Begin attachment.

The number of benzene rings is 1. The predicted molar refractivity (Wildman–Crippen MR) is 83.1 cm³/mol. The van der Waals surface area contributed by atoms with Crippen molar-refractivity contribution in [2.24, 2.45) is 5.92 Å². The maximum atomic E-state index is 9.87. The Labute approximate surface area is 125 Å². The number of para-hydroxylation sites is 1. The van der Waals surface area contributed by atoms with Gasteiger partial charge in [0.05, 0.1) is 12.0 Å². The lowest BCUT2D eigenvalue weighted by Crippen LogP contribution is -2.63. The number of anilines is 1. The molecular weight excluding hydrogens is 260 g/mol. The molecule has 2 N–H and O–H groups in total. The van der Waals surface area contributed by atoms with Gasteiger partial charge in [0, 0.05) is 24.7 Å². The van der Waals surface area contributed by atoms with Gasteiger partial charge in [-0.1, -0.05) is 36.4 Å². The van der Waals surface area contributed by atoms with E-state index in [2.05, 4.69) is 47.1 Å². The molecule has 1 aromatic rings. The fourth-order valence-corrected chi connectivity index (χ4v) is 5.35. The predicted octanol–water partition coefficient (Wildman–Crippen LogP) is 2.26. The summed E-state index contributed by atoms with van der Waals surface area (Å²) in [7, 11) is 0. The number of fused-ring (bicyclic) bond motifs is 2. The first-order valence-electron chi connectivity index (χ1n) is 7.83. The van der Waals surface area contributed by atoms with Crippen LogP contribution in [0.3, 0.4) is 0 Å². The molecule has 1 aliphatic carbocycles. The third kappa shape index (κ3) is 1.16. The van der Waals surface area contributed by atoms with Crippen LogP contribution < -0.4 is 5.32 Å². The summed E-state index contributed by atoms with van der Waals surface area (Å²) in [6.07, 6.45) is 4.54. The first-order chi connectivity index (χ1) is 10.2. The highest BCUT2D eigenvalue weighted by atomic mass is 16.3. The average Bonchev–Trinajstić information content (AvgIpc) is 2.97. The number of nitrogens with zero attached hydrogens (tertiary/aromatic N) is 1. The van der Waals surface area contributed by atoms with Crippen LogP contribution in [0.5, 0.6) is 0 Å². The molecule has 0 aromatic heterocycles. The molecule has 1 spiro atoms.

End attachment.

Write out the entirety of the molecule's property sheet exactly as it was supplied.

The number of benzene rings is 1. The predicted molar refractivity (Wildman–Crippen MR) is 83.1 cm³/mol. The van der Waals surface area contributed by atoms with Crippen molar-refractivity contribution in [2.24, 2.45) is 5.92 Å². The maximum atomic E-state index is 9.87. The Labute approximate surface area is 125 Å². The number of para-hydroxylation sites is 1. The van der Waals surface area contributed by atoms with Gasteiger partial charge in [0.05, 0.1) is 12.0 Å². The lowest BCUT2D eigenvalue weighted by Crippen LogP contribution is -2.63. The number of anilines is 1. The molecular weight excluding hydrogens is 260 g/mol. The molecule has 2 N–H and O–H groups in total. The van der Waals surface area contributed by atoms with Gasteiger partial charge in [0, 0.05) is 24.7 Å². The van der Waals surface area contributed by atoms with Gasteiger partial charge in [-0.1, -0.05) is 36.4 Å². The van der Waals surface area contributed by atoms with E-state index in [2.05, 4.69) is 47.1 Å². The molecule has 1 aromatic rings. The fourth-order valence-corrected chi connectivity index (χ4v) is 5.35. The predicted octanol–water partition coefficient (Wildman–Crippen LogP) is 2.26. The summed E-state index contributed by atoms with van der Waals surface area (Å²) in [7, 11) is 0. The number of fused-ring (bicyclic) bond motifs is 2. The first-order valence-electron chi connectivity index (χ1n) is 7.83. The van der Waals surface area contributed by atoms with Crippen LogP contribution in [0.3, 0.4) is 0 Å². The molecule has 1 aliphatic carbocycles. The third kappa shape index (κ3) is 1.16. The van der Waals surface area contributed by atoms with Crippen LogP contribution < -0.4 is 5.32 Å². The summed E-state index contributed by atoms with van der Waals surface area (Å²) in [6.07, 6.45) is 4.54. The first-order chi connectivity index (χ1) is 10.2. The highest BCUT2D eigenvalue weighted by atomic mass is 16.3. The average Bonchev–Trinajstić information content (AvgIpc) is 2.97. The number of nitrogens with zero attached hydrogens (tertiary/aromatic N) is 1. The van der Waals surface area contributed by atoms with Crippen LogP contribution in [0.5, 0.6) is 0 Å². The molecule has 0 aromatic heterocycles. The molecule has 1 spiro atoms.